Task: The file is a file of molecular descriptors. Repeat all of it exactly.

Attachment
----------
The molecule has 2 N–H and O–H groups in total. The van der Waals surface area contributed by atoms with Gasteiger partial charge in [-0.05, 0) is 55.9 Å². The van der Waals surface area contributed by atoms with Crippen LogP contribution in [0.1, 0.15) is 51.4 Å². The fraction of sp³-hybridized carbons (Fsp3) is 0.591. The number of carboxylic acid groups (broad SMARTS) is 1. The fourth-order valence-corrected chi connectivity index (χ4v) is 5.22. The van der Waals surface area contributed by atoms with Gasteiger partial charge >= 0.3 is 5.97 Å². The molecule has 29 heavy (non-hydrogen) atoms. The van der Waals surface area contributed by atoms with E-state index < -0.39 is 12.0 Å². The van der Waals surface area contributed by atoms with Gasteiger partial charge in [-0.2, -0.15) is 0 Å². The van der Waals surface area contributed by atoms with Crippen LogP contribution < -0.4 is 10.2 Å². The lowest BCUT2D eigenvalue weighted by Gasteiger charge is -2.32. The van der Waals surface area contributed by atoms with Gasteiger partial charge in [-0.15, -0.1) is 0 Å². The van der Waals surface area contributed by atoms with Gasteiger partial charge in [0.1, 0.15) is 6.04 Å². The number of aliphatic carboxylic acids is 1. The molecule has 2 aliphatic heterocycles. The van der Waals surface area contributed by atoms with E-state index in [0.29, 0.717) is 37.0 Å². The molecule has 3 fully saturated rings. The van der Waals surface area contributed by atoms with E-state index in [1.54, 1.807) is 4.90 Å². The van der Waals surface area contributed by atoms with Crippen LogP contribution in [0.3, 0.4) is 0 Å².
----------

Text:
The molecule has 2 N–H and O–H groups in total. The van der Waals surface area contributed by atoms with Gasteiger partial charge in [-0.05, 0) is 55.9 Å². The van der Waals surface area contributed by atoms with Crippen LogP contribution in [0.1, 0.15) is 51.4 Å². The fraction of sp³-hybridized carbons (Fsp3) is 0.591. The number of carboxylic acid groups (broad SMARTS) is 1. The fourth-order valence-corrected chi connectivity index (χ4v) is 5.22. The van der Waals surface area contributed by atoms with Gasteiger partial charge >= 0.3 is 5.97 Å². The molecule has 29 heavy (non-hydrogen) atoms. The van der Waals surface area contributed by atoms with E-state index < -0.39 is 12.0 Å². The van der Waals surface area contributed by atoms with Gasteiger partial charge in [-0.2, -0.15) is 0 Å². The van der Waals surface area contributed by atoms with Crippen LogP contribution < -0.4 is 10.2 Å². The lowest BCUT2D eigenvalue weighted by Gasteiger charge is -2.32. The van der Waals surface area contributed by atoms with Gasteiger partial charge in [-0.15, -0.1) is 0 Å². The van der Waals surface area contributed by atoms with Gasteiger partial charge in [0.1, 0.15) is 6.04 Å². The number of aliphatic carboxylic acids is 1. The molecule has 2 aliphatic heterocycles. The van der Waals surface area contributed by atoms with E-state index in [0.29, 0.717) is 37.0 Å². The molecule has 3 fully saturated rings. The van der Waals surface area contributed by atoms with E-state index in [1.54, 1.807) is 4.90 Å². The van der Waals surface area contributed by atoms with Crippen LogP contribution in [0.3, 0.4) is 0 Å².